Yet it is simply the doctrine of “might makes right” inverted. And it is self-defeating: if you support the weaker party to win, then, if it wins, you must oppose it as the stronger party. And so the wheel spins eternally, in constant blood and strife.

So why, since it is so destructive and nonsensical, does the left want to apply so assiduously?

Because it is an alibi for the sin of envy. 

If you are not morally developed, you will naturally resent anyone who seems to be doing better than you are, or does things better than you. You want to pull them down.

Like the desire to pull down statues of any recognized heroes.

Envy is the sin of Cain against Abel: if another seems favoured by fortune or by God, you resent them and seek their harm. It helps if you can declare them a “bully,” or “arrogant,” or rapacious, or greedy, simply for revealing their talents.

That would, for example, explain why the left calls Trump a bully. He skewers his opponents too well.

That explains why Bin Laden targeted the World Trade Center. It was too impressive a structure.

That explains antisemitism. The Jews are objectively highly accomplished as an ethnicity. 

That explains anti-white hatred; the same observation applies. They have accomplished too much to be allowed to live in peace.

And that is the way of the world.

Tuesday, November 21, 2023

The Parable of the Talents


Jesus told his disciples this parable:
“A man going on a journey
called in his servants and entrusted his possessions to them.
To one he gave five talents; to another, two; to a third, one--
to each according to his ability.
Then he went away.
Immediately the one who received five talents went and traded with them,
and made another five.
Likewise, the one who received two made another two.
But the man who received one went off and dug a hole in the ground
and buried his master’s money.
“After a long time
the master of those servants came back
and settled accounts with them.
The one who had received five talents came forward
bringing the additional five.
He said, ‘Master, you gave me five talents.
See, I have made five more.’
His master said to him, ‘Well done, my good and faithful servant.
Since you were faithful in small matters,
I will give you great responsibilities.
Come, share your master's joy.’
Then the one who had received two talents also came forward and said,
‘Master, you gave me two talents.
See, I have made two more.’
His master said to him, ‘Well done, my good and faithful servant.
Since you were faithful in small matters,
I will give you great responsibilities.
Come, share your master's joy.’
Then the one who had received the one talent came forward and said,
‘Master, I knew you were a demanding person,
harvesting where you did not plant
and gathering where you did not scatter;
so out of fear I went off and buried your talent in the ground.
Here it is back.’
His master said to him in reply, ‘You wicked, lazy servant!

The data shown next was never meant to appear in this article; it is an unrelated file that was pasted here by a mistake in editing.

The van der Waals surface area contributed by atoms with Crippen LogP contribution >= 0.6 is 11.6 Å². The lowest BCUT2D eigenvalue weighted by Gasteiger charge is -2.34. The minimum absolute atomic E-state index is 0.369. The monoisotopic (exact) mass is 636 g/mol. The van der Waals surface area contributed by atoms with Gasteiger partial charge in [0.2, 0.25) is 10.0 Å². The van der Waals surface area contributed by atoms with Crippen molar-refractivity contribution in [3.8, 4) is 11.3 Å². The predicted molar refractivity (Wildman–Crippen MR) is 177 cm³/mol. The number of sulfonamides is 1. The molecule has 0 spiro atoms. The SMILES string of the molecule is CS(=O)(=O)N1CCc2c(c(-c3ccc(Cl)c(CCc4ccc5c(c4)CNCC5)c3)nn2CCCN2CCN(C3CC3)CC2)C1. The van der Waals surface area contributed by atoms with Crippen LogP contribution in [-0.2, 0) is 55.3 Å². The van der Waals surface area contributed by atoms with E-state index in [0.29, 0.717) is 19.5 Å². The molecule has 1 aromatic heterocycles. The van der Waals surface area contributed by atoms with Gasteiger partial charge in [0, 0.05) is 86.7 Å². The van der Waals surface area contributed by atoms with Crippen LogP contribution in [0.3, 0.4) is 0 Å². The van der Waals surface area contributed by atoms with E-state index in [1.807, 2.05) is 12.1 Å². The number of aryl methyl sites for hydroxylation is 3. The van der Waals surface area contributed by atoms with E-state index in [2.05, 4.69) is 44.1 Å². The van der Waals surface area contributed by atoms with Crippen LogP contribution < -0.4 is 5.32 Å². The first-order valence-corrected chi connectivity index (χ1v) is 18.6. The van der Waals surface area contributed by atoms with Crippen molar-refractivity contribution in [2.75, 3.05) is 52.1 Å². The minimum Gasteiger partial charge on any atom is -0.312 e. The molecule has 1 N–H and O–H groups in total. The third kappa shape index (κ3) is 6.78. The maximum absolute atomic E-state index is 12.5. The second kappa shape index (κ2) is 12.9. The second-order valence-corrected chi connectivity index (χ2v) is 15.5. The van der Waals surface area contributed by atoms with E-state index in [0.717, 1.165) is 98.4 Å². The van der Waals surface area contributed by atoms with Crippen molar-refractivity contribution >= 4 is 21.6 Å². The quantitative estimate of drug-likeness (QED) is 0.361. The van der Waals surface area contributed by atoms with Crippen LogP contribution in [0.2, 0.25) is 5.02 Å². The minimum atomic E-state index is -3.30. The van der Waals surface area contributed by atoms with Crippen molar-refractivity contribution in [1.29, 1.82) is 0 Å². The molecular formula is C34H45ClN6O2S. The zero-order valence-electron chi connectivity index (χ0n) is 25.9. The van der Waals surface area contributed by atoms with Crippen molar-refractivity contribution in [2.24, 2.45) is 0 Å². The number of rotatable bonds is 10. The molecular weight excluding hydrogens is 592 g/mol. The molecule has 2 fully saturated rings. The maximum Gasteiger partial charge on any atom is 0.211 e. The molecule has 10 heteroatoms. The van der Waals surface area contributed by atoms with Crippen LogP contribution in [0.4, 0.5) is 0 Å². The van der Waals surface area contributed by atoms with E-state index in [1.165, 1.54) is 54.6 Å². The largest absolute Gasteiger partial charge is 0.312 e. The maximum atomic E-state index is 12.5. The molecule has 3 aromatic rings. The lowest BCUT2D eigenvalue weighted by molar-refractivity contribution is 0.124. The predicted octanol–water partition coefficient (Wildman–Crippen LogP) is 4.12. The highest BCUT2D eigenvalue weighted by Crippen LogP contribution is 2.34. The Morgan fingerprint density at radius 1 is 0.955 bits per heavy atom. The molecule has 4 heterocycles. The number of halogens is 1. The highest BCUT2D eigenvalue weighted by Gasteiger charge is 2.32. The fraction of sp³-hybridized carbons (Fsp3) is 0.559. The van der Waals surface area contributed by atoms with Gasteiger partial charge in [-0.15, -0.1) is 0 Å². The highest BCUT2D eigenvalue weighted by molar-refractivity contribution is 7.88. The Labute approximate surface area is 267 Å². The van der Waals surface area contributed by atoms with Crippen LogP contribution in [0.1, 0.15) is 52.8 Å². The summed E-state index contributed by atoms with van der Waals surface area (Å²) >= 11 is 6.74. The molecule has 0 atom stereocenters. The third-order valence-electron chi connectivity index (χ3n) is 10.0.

So you knew that I harvest where I did not plant
and gather where I did not scatter?
Should you not then have put my money in the bank
so that I could have got it back with interest on my return?
Now then! Take the talent from him and give it to the one with ten.
For to everyone who has,
more will be given and he will grow rich;
but from the one who has not,
even what he has will be taken away.
And throw this useless servant into the darkness outside,
where there will be wailing and grinding of teeth.’”

Like all parables, last Sunday’s gospel reading includes a detail making a literal reading impossible.

For Jews and Christians, usury, lending money at interest, was considered sinful. Yet here the master praises two servants for lending money at interest—a 100% rate of interest.

Obviously, the “talents” being referred to cannot be money. Indeed, the English word “talent” comes from this parable. It means spiritual gifts.

Don’t be misled here by the crass and literalistic “prosperity gospel.” God does not pay cash.

We are given what talents we have by God at birth. We are not all given either equal or equivalent talents; the idea of “multiple intelligences” is a transparent cope. Some are given two talents, some five, some only one. “To each according to his ability”; God knows us before birth, and gives talents to those most likely to use them wisely.

It is our responsibility, then, just as Jesus says in the Sermon on the Mount, not to hide our light under a bushel, not to hide our talents in a hole, but to “let our light shine.” If we do, our talent will increase.

Many do not do this, the parable says, out of fear. It is always frightening to show a drawing or a poem, or to perform on stage. One feels vulnerable. Rightly so: you will be criticized, attacked, meant harm, especially if you’re good.

So those to whom God gives more talent have greater responsibility, and will have a more difficult path through life. The suffering of the artist is axiomatic. The sufferings of the Jews is the paradigm. They are here to be “a light unto the nations.” Evil people fear and hate the light.

Then at the end of life, we will be judged on what we have done with what we have been given.

According to the parable, at this point, when the master returns, those who have used their talents well will be given greater responsibility. 

This tells us there will be more important work to do in heaven. We will not just sit around playing video games. This work is the entire point of life.

Why? Because God made us, in the beginning, as a potter, in his image. Meaning, to be, like him, creators, makers. In creating, we collaborate with him in building the intended world, the New Jerusalem. It is a work of art, a city, not the natural world into which we are born naked.